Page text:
All scenarios built on NT+ scenarios which foresee a reduction of GHG emissions of at least 55 % in 2030 compared to the 1990 level and reaches net zero in 2050. These targets are achieved with an ambitious development of energy efficiency, renewable and low carbon technology solutions in EU Member States.

This achievement requires a wide range of actions whose impact depends on an appropriate political, societal, and economic framework.

1.3 Ambitious development of renewable energy across Europe

Our scenarios meet with the EC’s renewable energy share target by reaching up to 45,4 % in 2030, which is possible through high increase on the development of wind and solar. However, all decarbonisation and renewable technologies are needed to support long term European climate and energy targets to reach net zero 2050:

  • Long-term climatic targets can be achieved through sustained growth and substantial investment in all European renewable energy sources including wind, solar and biomethane.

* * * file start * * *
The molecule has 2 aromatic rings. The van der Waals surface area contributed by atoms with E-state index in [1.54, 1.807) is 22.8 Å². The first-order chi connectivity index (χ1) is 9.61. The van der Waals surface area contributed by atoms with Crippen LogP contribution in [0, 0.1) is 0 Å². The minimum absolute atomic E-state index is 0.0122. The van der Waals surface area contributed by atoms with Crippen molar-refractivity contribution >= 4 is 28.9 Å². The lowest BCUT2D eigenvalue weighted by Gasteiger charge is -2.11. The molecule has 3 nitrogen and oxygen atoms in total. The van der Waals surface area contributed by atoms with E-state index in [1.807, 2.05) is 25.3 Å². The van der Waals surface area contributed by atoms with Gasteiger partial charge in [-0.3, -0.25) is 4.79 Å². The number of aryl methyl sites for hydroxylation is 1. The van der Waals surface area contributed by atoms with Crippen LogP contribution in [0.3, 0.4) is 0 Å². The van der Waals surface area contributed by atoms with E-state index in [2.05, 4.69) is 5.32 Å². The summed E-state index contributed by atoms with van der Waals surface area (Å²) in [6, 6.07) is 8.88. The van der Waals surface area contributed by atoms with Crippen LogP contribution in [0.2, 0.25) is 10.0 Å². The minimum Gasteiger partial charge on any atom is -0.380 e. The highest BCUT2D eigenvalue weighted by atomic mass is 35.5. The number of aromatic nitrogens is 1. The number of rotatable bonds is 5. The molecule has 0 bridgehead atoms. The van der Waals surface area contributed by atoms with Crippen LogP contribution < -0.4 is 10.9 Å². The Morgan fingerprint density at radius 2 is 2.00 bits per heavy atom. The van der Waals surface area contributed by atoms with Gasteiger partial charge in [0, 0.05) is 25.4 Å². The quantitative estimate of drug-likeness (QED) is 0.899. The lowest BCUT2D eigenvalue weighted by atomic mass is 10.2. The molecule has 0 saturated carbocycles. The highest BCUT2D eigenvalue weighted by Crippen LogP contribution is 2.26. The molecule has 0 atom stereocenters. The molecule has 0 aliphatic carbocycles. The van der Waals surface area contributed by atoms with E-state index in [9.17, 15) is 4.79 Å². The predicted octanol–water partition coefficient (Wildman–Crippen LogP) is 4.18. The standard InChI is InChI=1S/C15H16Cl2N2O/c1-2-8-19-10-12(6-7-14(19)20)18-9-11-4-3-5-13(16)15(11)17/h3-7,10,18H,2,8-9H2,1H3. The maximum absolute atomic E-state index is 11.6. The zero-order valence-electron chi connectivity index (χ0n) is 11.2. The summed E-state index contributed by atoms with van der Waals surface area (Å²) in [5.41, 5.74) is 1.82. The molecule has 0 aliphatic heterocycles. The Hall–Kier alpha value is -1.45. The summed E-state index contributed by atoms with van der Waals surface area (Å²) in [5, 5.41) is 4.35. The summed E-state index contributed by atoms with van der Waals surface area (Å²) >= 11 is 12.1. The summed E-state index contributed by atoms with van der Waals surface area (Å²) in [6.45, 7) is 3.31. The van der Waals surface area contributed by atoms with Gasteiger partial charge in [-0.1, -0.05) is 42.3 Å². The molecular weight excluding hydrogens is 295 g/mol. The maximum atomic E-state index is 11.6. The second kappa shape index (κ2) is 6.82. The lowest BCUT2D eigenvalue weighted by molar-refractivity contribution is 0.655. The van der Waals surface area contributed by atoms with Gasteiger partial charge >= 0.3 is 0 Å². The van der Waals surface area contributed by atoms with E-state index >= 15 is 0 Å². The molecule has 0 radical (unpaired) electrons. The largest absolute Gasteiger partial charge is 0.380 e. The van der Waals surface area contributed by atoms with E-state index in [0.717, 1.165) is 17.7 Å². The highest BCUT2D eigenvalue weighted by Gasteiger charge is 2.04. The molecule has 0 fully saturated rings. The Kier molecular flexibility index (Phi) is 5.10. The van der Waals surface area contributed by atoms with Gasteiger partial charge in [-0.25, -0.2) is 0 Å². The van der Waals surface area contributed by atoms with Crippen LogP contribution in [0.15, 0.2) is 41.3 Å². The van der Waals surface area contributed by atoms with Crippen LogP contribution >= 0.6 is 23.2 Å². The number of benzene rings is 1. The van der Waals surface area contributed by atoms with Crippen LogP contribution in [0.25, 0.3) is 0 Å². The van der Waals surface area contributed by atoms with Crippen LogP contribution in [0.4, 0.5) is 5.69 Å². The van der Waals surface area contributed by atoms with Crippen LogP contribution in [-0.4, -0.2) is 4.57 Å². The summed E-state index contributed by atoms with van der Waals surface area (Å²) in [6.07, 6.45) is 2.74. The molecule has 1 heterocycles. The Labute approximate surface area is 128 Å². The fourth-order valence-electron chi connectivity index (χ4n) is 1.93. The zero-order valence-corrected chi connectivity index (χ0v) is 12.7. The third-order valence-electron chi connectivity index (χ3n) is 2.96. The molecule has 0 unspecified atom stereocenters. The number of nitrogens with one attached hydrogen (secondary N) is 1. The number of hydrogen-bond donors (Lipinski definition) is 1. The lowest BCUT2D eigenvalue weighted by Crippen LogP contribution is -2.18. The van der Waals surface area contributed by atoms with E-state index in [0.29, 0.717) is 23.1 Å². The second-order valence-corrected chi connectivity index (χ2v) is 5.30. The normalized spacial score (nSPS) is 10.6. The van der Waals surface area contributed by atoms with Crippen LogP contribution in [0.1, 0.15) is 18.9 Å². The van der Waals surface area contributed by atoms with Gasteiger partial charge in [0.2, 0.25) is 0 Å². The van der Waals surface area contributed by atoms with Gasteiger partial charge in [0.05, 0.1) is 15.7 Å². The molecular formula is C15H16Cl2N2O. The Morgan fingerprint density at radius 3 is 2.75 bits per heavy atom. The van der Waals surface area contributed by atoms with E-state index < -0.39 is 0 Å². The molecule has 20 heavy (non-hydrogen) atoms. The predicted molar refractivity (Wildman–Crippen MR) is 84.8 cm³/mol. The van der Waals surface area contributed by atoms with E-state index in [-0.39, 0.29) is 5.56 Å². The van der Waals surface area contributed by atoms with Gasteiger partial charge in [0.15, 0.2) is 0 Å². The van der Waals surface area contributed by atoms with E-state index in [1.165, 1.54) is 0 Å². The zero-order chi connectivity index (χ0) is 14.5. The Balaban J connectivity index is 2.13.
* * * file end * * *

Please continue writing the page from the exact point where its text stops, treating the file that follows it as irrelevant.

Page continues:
• Fostering renewable energy production at consumer level (e.g., prosumers, energy positive buildings, etc.) will contribute to scaling up and embracing clean energy supply.
  • Transmission infrastructure is needed to connect areas of high renewable energy potential to the high demand centres.
  • Acceptance of energy infrastructure expansion is paramount to achieve climatic targets.

1.4 Sector Integration provides efficient decarbonisation solutions

A fully integrated system can deliver efficient decarbonisation solutions and enables the European production of electricity and gas to be carbon neutral before 2050. Integration of electricity, methane and hydrogen infrastructures provides a wide range of opportunities to solve short-term and seasonal flexibility needs in a net-zero energy system:

  • Unlocks the potentials of renewable electricity sources and allows the efficient use of electrolysis technologies.